Bathtub Science at Home

The Science behind the mess….

How does it work?

Cornstarch and water (affectionately known as “Oobleck” after Dr. Seuss) is a mixture of tiny cornstarch particles suspended in water that together form what is known as a “jamming material”.  These materials can have very different physical behavior depending on how fast you try to deform it.  If you deform the material slowly,  the cornstarch particles are lubricated by the water and slide past each other allowing the material to flow like a fluid.  However, if you try to deform it quickly,  the particles jam up against each other forming an interlocked network of particles that act like a solid.  If you push on the cornstarch water mixture fast enough you can even get it to fracture.  Quicksand is another example of a jamming material.

What is Rheology?

The study of how materials behave when you try to deform them is known as the study of “Rheology”.  Cornstarch/water mixtures have very complicated rheology that depends on the rate of deformation.  Deformed slowly over long periods of time, Oobleck behaves like a fluid and flows.  Deformed quickly over short periods of time, Oobleck behaves like a solid.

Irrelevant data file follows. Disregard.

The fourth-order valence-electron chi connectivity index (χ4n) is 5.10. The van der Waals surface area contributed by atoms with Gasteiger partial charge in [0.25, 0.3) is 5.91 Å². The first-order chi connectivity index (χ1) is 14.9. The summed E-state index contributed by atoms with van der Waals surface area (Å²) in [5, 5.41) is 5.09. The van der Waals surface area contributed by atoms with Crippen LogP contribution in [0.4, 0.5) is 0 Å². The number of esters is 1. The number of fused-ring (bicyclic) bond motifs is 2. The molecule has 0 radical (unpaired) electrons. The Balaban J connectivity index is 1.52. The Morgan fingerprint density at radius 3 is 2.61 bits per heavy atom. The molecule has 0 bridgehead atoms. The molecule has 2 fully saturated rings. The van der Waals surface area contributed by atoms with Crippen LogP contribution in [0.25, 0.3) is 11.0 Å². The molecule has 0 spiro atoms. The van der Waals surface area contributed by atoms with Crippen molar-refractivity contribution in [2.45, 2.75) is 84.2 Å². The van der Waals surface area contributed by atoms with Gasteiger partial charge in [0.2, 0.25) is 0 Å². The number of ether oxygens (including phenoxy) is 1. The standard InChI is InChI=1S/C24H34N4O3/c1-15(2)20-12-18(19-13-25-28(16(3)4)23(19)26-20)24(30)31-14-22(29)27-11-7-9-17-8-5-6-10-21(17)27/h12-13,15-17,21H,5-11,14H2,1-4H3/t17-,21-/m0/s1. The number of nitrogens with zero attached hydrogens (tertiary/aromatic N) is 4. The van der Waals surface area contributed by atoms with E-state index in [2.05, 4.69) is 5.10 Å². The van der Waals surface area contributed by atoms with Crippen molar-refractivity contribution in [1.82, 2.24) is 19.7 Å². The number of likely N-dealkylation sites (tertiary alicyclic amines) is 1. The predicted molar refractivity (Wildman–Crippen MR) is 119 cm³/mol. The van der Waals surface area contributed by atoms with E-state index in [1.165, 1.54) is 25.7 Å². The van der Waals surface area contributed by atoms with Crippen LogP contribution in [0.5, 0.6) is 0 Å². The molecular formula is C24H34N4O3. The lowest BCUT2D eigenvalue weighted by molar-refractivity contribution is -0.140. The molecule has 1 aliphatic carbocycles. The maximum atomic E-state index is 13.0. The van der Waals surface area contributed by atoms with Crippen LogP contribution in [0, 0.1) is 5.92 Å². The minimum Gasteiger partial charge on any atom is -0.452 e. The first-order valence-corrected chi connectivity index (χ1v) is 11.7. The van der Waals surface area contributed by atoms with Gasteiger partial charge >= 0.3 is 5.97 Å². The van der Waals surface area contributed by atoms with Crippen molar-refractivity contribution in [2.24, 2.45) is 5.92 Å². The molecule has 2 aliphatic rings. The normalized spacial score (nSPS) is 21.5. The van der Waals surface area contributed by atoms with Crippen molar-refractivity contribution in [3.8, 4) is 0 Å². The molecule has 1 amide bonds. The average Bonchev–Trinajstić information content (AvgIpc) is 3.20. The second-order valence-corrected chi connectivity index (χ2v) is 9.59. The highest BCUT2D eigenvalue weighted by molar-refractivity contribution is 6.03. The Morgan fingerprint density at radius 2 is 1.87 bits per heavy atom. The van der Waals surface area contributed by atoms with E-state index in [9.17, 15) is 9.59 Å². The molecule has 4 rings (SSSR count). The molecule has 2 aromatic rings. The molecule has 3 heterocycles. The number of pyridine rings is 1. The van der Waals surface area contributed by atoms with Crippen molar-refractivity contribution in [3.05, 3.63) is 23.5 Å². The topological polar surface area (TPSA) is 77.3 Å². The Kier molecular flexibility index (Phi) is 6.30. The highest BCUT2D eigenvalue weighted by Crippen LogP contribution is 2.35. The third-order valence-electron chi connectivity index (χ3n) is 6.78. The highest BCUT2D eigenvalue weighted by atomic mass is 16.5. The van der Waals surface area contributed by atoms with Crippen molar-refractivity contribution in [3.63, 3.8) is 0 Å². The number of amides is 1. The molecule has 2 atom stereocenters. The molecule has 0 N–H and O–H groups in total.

What this has to do with the Earth…

The important idea of this demonstration (beyond having fun and making a huge mess), is that rocks in the Earth have very similar rheology to Oobleck, but over much longer time scales.  If you try to deform a rock quickly it can fracture and break, and this ability to act as a “brittle” and “elastic” solid,  gives rise to earthquakes.  However,  on time-scales of millions of years, at high temperatures and pressures,  solid rocks can actually flow like toothpaste.  The ability for rocks to behave both as a solid and fluid allows for mantle convection and plate tectonics, which are responsible for most of the exciting features of the solid-earth like mountain building, earthquakes, and volcanoes.  Without this ability, the planet would be a rather dull place to live.